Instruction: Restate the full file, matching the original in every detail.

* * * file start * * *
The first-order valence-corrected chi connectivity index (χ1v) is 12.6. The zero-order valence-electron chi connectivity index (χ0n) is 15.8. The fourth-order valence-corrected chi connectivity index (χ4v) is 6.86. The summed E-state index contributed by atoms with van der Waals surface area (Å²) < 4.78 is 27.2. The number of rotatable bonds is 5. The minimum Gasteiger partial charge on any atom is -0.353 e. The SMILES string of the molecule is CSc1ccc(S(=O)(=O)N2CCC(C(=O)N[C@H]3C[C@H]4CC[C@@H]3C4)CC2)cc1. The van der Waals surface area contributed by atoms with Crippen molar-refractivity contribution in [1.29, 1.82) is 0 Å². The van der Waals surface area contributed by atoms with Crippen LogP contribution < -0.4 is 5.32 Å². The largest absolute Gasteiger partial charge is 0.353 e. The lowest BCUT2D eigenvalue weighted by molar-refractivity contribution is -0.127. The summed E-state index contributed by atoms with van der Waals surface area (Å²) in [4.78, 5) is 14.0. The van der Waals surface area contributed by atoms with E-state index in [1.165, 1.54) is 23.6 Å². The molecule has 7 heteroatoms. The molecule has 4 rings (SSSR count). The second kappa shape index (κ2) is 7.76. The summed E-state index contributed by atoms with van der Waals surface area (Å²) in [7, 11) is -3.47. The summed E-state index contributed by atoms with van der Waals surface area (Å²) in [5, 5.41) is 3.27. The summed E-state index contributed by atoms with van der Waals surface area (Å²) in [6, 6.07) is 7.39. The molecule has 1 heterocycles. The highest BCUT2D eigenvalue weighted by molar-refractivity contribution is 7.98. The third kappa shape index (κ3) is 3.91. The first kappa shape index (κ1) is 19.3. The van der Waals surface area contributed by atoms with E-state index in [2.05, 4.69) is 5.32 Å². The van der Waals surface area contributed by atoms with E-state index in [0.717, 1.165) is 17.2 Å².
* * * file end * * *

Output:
The first-order valence-corrected chi connectivity index (χ1v) is 12.6. The zero-order valence-electron chi connectivity index (χ0n) is 15.8. The fourth-order valence-corrected chi connectivity index (χ4v) is 6.86. The summed E-state index contributed by atoms with van der Waals surface area (Å²) < 4.78 is 27.2. The number of rotatable bonds is 5. The minimum Gasteiger partial charge on any atom is -0.353 e. The SMILES string of the molecule is CSc1ccc(S(=O)(=O)N2CCC(C(=O)N[C@H]3C[C@H]4CC[C@@H]3C4)CC2)cc1. The van der Waals surface area contributed by atoms with Crippen molar-refractivity contribution in [1.29, 1.82) is 0 Å². The van der Waals surface area contributed by atoms with Crippen LogP contribution < -0.4 is 5.32 Å². The largest absolute Gasteiger partial charge is 0.353 e. The lowest BCUT2D eigenvalue weighted by molar-refractivity contribution is -0.127. The summed E-state index contributed by atoms with van der Waals surface area (Å²) in [4.78, 5) is 14.0. The van der Waals surface area contributed by atoms with E-state index in [1.165, 1.54) is 23.6 Å². The molecule has 7 heteroatoms. The molecule has 4 rings (SSSR count). The second kappa shape index (κ2) is 7.76. The summed E-state index contributed by atoms with van der Waals surface area (Å²) in [7, 11) is -3.47. The summed E-state index contributed by atoms with van der Waals surface area (Å²) in [5, 5.41) is 3.27. The summed E-state index contributed by atoms with van der Waals surface area (Å²) in [6, 6.07) is 7.39. The molecule has 1 heterocycles. The highest BCUT2D eigenvalue weighted by molar-refractivity contribution is 7.98. The third kappa shape index (κ3) is 3.91. The first kappa shape index (κ1) is 19.3. The van der Waals surface area contributed by atoms with E-state index in [2.05, 4.69) is 5.32 Å². The van der Waals surface area contributed by atoms with E-state index in [0.717, 1.165) is 17.2 Å².